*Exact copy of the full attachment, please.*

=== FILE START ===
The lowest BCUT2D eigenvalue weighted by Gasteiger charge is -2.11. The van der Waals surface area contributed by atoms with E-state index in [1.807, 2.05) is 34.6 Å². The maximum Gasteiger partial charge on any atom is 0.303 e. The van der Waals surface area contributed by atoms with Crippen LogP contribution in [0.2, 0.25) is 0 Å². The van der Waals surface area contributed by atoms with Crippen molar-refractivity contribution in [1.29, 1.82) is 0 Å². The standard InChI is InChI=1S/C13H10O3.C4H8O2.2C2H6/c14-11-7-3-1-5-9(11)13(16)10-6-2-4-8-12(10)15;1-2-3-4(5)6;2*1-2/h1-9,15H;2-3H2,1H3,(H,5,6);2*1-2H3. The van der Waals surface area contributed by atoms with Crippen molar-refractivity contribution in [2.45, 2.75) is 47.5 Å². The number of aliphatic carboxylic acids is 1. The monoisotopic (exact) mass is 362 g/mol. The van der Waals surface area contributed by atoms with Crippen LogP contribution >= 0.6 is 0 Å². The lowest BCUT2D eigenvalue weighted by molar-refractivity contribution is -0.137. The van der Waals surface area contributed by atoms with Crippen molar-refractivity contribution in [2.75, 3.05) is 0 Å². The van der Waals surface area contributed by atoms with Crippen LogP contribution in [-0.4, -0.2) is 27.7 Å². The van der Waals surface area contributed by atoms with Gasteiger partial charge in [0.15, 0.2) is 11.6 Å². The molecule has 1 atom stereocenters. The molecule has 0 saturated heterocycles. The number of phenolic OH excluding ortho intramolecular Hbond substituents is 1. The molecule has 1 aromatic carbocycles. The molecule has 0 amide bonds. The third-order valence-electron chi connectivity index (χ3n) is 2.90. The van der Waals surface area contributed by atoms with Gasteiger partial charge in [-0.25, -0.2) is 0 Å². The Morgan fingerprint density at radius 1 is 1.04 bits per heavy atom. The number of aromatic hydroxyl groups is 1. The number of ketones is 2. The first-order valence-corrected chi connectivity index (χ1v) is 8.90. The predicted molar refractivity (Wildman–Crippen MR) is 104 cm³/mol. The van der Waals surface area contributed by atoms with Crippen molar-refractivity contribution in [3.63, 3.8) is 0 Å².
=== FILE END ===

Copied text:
The lowest BCUT2D eigenvalue weighted by Gasteiger charge is -2.11. The van der Waals surface area contributed by atoms with E-state index in [1.807, 2.05) is 34.6 Å². The maximum Gasteiger partial charge on any atom is 0.303 e. The van der Waals surface area contributed by atoms with Crippen LogP contribution in [0.2, 0.25) is 0 Å². The van der Waals surface area contributed by atoms with Crippen molar-refractivity contribution in [1.29, 1.82) is 0 Å². The standard InChI is InChI=1S/C13H10O3.C4H8O2.2C2H6/c14-11-7-3-1-5-9(11)13(16)10-6-2-4-8-12(10)15;1-2-3-4(5)6;2*1-2/h1-9,15H;2-3H2,1H3,(H,5,6);2*1-2H3. The van der Waals surface area contributed by atoms with Crippen molar-refractivity contribution in [2.45, 2.75) is 47.5 Å². The number of aliphatic carboxylic acids is 1. The monoisotopic (exact) mass is 362 g/mol. The van der Waals surface area contributed by atoms with Crippen LogP contribution >= 0.6 is 0 Å². The lowest BCUT2D eigenvalue weighted by molar-refractivity contribution is -0.137. The van der Waals surface area contributed by atoms with Crippen molar-refractivity contribution in [2.75, 3.05) is 0 Å². The van der Waals surface area contributed by atoms with Crippen LogP contribution in [-0.4, -0.2) is 27.7 Å². The van der Waals surface area contributed by atoms with Gasteiger partial charge in [0.15, 0.2) is 11.6 Å². The molecule has 1 atom stereocenters. The molecule has 0 saturated heterocycles. The number of phenolic OH excluding ortho intramolecular Hbond substituents is 1. The molecule has 1 aromatic carbocycles. The molecule has 0 amide bonds. The third-order valence-electron chi connectivity index (χ3n) is 2.90. The van der Waals surface area contributed by atoms with Gasteiger partial charge in [-0.25, -0.2) is 0 Å². The Morgan fingerprint density at radius 1 is 1.04 bits per heavy atom. The number of aromatic hydroxyl groups is 1. The number of ketones is 2. The first-order valence-corrected chi connectivity index (χ1v) is 8.90. The predicted molar refractivity (Wildman–Crippen MR) is 104 cm³/mol. The van der Waals surface area contributed by atoms with Crippen molar-refractivity contribution in [3.63, 3.8) is 0 Å².